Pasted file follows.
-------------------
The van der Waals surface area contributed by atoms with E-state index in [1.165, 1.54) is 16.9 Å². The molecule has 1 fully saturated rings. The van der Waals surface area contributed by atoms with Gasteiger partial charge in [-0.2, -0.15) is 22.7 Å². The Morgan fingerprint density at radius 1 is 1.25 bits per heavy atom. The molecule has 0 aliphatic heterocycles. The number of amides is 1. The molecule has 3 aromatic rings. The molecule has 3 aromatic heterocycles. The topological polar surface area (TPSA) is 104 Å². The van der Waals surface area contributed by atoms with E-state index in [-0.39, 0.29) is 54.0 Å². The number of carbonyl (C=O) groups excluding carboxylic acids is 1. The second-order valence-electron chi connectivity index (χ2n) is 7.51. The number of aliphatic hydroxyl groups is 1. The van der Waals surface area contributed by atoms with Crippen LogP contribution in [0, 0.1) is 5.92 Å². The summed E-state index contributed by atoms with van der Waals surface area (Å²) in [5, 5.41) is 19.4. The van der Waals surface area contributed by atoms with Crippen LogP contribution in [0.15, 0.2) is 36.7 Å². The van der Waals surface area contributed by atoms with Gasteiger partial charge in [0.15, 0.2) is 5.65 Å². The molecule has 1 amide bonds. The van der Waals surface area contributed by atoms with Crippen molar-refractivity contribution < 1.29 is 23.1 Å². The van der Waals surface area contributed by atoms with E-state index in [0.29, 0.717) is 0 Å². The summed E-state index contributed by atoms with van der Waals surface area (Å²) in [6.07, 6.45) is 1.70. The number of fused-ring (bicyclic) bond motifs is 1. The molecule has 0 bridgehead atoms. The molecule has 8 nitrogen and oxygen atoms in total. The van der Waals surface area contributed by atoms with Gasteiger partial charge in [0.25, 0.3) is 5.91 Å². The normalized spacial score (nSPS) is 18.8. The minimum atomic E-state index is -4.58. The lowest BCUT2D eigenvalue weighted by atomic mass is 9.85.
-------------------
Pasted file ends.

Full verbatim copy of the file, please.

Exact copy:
The van der Waals surface area contributed by atoms with E-state index in [1.165, 1.54) is 16.9 Å². The molecule has 1 fully saturated rings. The van der Waals surface area contributed by atoms with Gasteiger partial charge in [-0.2, -0.15) is 22.7 Å². The Morgan fingerprint density at radius 1 is 1.25 bits per heavy atom. The molecule has 0 aliphatic heterocycles. The number of amides is 1. The molecule has 3 aromatic rings. The molecule has 3 aromatic heterocycles. The topological polar surface area (TPSA) is 104 Å². The van der Waals surface area contributed by atoms with E-state index in [-0.39, 0.29) is 54.0 Å². The number of carbonyl (C=O) groups excluding carboxylic acids is 1. The second-order valence-electron chi connectivity index (χ2n) is 7.51. The number of aliphatic hydroxyl groups is 1. The van der Waals surface area contributed by atoms with Crippen LogP contribution in [0, 0.1) is 5.92 Å². The summed E-state index contributed by atoms with van der Waals surface area (Å²) in [5, 5.41) is 19.4. The van der Waals surface area contributed by atoms with Crippen LogP contribution in [0.15, 0.2) is 36.7 Å². The van der Waals surface area contributed by atoms with Gasteiger partial charge in [0.15, 0.2) is 5.65 Å². The molecule has 1 amide bonds. The van der Waals surface area contributed by atoms with Crippen molar-refractivity contribution < 1.29 is 23.1 Å². The van der Waals surface area contributed by atoms with E-state index in [0.29, 0.717) is 0 Å². The summed E-state index contributed by atoms with van der Waals surface area (Å²) in [6.07, 6.45) is 1.70. The number of fused-ring (bicyclic) bond motifs is 1. The molecule has 0 bridgehead atoms. The molecule has 8 nitrogen and oxygen atoms in total. The van der Waals surface area contributed by atoms with Gasteiger partial charge in [0.25, 0.3) is 5.91 Å². The normalized spacial score (nSPS) is 18.8. The minimum atomic E-state index is -4.58. The lowest BCUT2D eigenvalue weighted by atomic mass is 9.85.